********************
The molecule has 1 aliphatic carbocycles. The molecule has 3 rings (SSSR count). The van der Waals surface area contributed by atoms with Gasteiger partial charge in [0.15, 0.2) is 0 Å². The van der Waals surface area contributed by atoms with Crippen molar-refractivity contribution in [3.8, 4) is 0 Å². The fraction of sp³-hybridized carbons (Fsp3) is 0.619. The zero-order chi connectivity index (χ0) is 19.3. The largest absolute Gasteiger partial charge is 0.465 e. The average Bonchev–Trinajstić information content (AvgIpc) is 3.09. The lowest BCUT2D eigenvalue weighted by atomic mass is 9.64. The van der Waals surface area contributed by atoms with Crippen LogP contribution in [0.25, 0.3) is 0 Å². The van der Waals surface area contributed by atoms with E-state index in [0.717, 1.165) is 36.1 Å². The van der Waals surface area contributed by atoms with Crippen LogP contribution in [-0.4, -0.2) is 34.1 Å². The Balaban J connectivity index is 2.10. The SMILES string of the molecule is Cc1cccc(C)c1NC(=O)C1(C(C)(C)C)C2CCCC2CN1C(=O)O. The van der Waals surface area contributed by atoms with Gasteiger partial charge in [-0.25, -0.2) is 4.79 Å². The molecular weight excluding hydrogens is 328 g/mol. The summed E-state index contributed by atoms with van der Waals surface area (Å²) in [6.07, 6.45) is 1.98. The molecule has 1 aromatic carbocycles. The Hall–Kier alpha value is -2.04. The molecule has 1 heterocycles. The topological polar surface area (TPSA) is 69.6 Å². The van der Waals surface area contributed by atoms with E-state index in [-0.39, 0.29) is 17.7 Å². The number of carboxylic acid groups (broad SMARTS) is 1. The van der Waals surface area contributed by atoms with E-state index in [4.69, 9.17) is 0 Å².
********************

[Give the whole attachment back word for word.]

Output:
The molecule has 1 aliphatic carbocycles. The molecule has 3 rings (SSSR count). The van der Waals surface area contributed by atoms with Gasteiger partial charge in [0.15, 0.2) is 0 Å². The van der Waals surface area contributed by atoms with Crippen molar-refractivity contribution in [3.8, 4) is 0 Å². The fraction of sp³-hybridized carbons (Fsp3) is 0.619. The zero-order chi connectivity index (χ0) is 19.3. The largest absolute Gasteiger partial charge is 0.465 e. The average Bonchev–Trinajstić information content (AvgIpc) is 3.09. The lowest BCUT2D eigenvalue weighted by atomic mass is 9.64. The van der Waals surface area contributed by atoms with Crippen LogP contribution in [0.25, 0.3) is 0 Å². The van der Waals surface area contributed by atoms with E-state index in [0.717, 1.165) is 36.1 Å². The van der Waals surface area contributed by atoms with Crippen LogP contribution in [-0.4, -0.2) is 34.1 Å². The Balaban J connectivity index is 2.10. The SMILES string of the molecule is Cc1cccc(C)c1NC(=O)C1(C(C)(C)C)C2CCCC2CN1C(=O)O. The van der Waals surface area contributed by atoms with Gasteiger partial charge in [-0.25, -0.2) is 4.79 Å². The molecular weight excluding hydrogens is 328 g/mol. The summed E-state index contributed by atoms with van der Waals surface area (Å²) in [6.07, 6.45) is 1.98. The molecule has 1 aromatic carbocycles. The Hall–Kier alpha value is -2.04. The molecule has 1 heterocycles. The topological polar surface area (TPSA) is 69.6 Å². The van der Waals surface area contributed by atoms with E-state index in [-0.39, 0.29) is 17.7 Å². The number of carboxylic acid groups (broad SMARTS) is 1. The van der Waals surface area contributed by atoms with E-state index in [4.69, 9.17) is 0 Å².